Open Access Original Research Article

Response of Tissue Zinc to Zinc Fertilisation by Zinc Biofortifier Bush Bean Genotypes Targeted for Low Income Communities

E. Nankya, J. S. Tenywa, S. Nkalubo, L. N. Mulumba

International Journal of Plant & Soil Science, Page 172-179
DOI: 10.9734/IJPSS/2015/17144

Aim: This study investigated the influence of applied zinc on the richness and distribution of Zn in the leaves and grain of Zn dense bean genotypes.
Study Design: Treatments of this study were laid out in a completely randomised design (CRD), three replications, repeated three times.
Place and Duration: The study was conducted at National Crops Resources Research Institute (NaCRRI), in Uganda during 2011-2012.
Methodology: Two Zn biofortifier bush bean genotypes (KaboF6-2.8-27 and NUA69) and Zn rates of 0, 5, 7.5 and 12.5 mg pot-1 were considered in this study. Soil used was an Oxisol obtained from continuously cultivated bean producing soils. Data collected included leaf and grain Zn and estimations of the quantities of these bean consumable parts required to meet the thresh hold daily dietary requirements for pregnant and breast feeding mothers.
Results: There was a significant (p<0.05) interaction between Zn rates and genotypes in terms of tissue Zn. Zinc application caused a slight effect on leaf zinc in KaboF2.8-27, but had no significant effect (p>0.05) in NUA69 genotype. Both genotypes maintained a similar response pattern with respect to leaf Zn. Kabo6F2.8-27 was superior and had the highest leaf Zn at 44.3 mg pot-1. As for the grain, KaboF2.8-27 and NUA69 peaked with 43 and 35.9 mg Zn kg-1 both within the application rate of 7.5 mg pot-1.
Conclusion: The quantity of leaves required by pregnant mothers to meet their daily dietary Zn requirements is 248 g; while that of breast feeding mothers is 271 g of KaboF2.8-27 genotype. There is need for evaluation of the status of bioavailability of plant tissue Zn in order to ensure its effective and efficient utilisation by communities.

Open Access Original Research Article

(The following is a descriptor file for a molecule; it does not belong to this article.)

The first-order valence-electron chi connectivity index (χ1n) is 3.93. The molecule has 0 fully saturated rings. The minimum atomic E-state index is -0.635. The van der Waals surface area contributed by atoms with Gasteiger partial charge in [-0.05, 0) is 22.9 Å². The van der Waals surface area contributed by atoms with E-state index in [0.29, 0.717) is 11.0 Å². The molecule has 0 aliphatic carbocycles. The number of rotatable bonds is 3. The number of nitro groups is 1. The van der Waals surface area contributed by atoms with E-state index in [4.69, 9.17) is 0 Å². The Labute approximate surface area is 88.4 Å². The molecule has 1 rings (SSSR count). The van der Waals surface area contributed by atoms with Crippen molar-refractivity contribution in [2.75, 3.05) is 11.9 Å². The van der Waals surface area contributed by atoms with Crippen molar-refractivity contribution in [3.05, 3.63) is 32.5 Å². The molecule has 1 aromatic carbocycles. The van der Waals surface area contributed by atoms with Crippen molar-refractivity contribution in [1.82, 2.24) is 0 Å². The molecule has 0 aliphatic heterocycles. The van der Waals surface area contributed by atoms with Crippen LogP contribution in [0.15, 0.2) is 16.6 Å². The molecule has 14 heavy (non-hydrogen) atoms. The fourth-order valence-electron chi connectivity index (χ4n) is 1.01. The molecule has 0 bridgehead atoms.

Contribution of the Study of Physiological Disturbances of Wheat Triticum durum in the Presence of Nitrogen Fertilizer

Sabrina Bouchelaghem

International Journal of Plant & Soil Science, Page 180-185
DOI: 10.9734/IJPSS/2015/16331

In this work we are interested in evaluating the impact of nitrogen fertilizer urea on the roots of wheat Triticum durum. We followed the percentage of germination. Also biochemical parameters such as average water content, soluble sugar and average of chlorophyll content. The main results show that the presence of urea causes a significant increase in the average water content; there is also an activation of the synthesis of soluble sugars and inhibition of chlorophyll synthesis.
The most common effect of abiotic stress on plant physiology thus reducing growth.

Open Access Original Research Article

Influence of Phosphorus Sources on the Yield and Yield Components of Groundnut (Arachis hypogaea L.) Varieties in Sokoto, Semi-Arid Zone of Nigeria

M. Musa, A. Singh, A. I. Take-tsaba

International Journal of Plant & Soil Science, Page 186-191
DOI: 10.9734/IJPSS/2015/16850

Groundnut (Arachis hypogaea L.), is a valuable source of edible oil, cakes and livestock feeds (haulm) produced throughout the tropics. However, its production is constrained by high cost of water soluble P fertilizers that are beyond the reach of most tropical poor farmers and hence, the need to study alternative sources of P that could provide information on how to increase the yield of the crop. Thus the present study was undertaken to study the influence of phosphorus sources on the yield and yield components of groundnut varieties in the region. Two field experiments were conducted during 2007 and 2008 rainy seasons at the Dryland Teaching and Research Farm of the Department of Crop Science, Usmanu Danfodiyo University Sokoto, Sokoto State, Nigeria. Treatments consisted of factorial combination of two groundnut varieties and three phosphorus sources [Sokoto rock phosphate, single super phosphate and a control (the crop relying on soil residual P from the preceding crop's fertilizer application)]. The treatments were laid out in a randomized complete block design replicated three times. The results revealed that number of pods per plant, pod yield, kernel yield, shelling percentage and harvest index were higher in Ex-Dakar variety. The performance of the crop was not influenced by direct application of phosphorus on the crop. Thus, from the findings of this study Ex-Dakar variety could be suggested for increased groundnut production in the study area. The crop could be grown with or without direct application of phosphorus.